By Phil Gomez
SANTA CRUZ, California (KSBW) — Santa Cruz made some headway in the governor’s 100-day challenge to help the homeless find housing away from encampments.
Santa Cruz County and three other counties took part in the effort.
There is much more that needs to be done, but the 100-day homeless challenge is one effort to get unhoused on the pathway to housing.
“It is possible to get people who are unsheltered to go directing into housing with the right kinds of support,” said Housing for Health director Robert Ratner.
The numbers released by the state Tuesday show 33 people who experienced unsheltered homelessness are now housed, with another 54 on their way to housing, by using a combination of shelters and managed encampments. And now, the county has moved on to the sustaining phase.
“How do we support them to keep their place they secured and get them wrap-around services they need, whether it’s health care or have support education, employment support those sorts of things,” Ratner said.
The newly housed came from encampments in Watsonville and Santa Cruz with perhaps the Benchlands at San Lorenzo Park having the largest number of unhoused.
Recently, the city of Santa Cruz set a July deadline to remove and close encampments at the Benchlands but will provide shelter with 75 spaces at the Armory.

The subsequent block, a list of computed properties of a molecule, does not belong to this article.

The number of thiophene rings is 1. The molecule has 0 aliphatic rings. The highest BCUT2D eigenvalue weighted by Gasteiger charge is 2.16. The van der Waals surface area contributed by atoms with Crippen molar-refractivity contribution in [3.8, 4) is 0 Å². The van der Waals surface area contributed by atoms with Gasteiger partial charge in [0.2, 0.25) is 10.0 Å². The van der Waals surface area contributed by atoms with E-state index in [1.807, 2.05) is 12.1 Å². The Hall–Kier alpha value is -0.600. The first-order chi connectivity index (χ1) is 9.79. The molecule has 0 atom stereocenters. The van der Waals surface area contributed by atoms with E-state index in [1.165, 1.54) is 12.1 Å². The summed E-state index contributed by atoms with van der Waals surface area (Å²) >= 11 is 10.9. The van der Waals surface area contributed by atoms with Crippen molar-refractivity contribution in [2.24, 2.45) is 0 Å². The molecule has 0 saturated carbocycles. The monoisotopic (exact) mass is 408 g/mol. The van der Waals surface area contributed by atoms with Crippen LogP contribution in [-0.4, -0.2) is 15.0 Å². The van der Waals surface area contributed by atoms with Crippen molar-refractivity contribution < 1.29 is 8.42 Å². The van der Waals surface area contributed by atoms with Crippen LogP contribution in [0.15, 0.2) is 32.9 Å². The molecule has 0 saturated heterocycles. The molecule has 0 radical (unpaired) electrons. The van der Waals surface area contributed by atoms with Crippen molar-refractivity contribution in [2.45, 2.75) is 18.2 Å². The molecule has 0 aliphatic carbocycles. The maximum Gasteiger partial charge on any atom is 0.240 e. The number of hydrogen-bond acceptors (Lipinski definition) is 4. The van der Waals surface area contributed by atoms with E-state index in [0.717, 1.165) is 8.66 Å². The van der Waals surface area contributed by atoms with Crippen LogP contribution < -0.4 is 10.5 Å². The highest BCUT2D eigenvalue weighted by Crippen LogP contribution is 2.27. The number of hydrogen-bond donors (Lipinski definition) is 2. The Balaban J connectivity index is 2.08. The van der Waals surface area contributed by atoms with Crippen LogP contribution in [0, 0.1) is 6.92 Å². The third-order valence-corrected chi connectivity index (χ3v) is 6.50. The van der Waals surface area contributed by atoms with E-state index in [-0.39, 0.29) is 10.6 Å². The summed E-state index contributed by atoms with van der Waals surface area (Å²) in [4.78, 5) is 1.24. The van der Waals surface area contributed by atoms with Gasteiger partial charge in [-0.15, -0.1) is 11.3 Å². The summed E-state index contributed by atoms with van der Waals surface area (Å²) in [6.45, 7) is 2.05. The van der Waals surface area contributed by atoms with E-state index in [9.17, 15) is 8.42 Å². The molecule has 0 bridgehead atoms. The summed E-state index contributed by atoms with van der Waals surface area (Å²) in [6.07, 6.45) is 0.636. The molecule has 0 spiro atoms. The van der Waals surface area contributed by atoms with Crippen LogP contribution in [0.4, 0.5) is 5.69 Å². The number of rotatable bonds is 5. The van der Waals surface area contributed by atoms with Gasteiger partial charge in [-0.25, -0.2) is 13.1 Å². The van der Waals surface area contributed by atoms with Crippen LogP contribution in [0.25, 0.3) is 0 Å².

The 100-day challenge will help toward that goal.
“I think the 100-day challenge is an excellent effort that the city’s been partnering with the county on and anything we can do to get folks in more stable housing is going to be helpful in that effort,” said Santa Cruz communications manager Elizabeth Smith.
During the 100-day challenge, there were also lessons learned.
For example, more outreach to unhoused people is needed in South County.
Finding new inventive ways to help people connect to housing that includes shared housing opportunities, room rentals, and supporting people to reconnect with family and friends out of state.
“I would say the biggest challenge has been finding the landlords willing to participate and finding affordable rental that has been a real challenge county-wide,” Ratner said.
So, the first step is finding housing and then getting a job, health care and counseling will hopefully fall into place.
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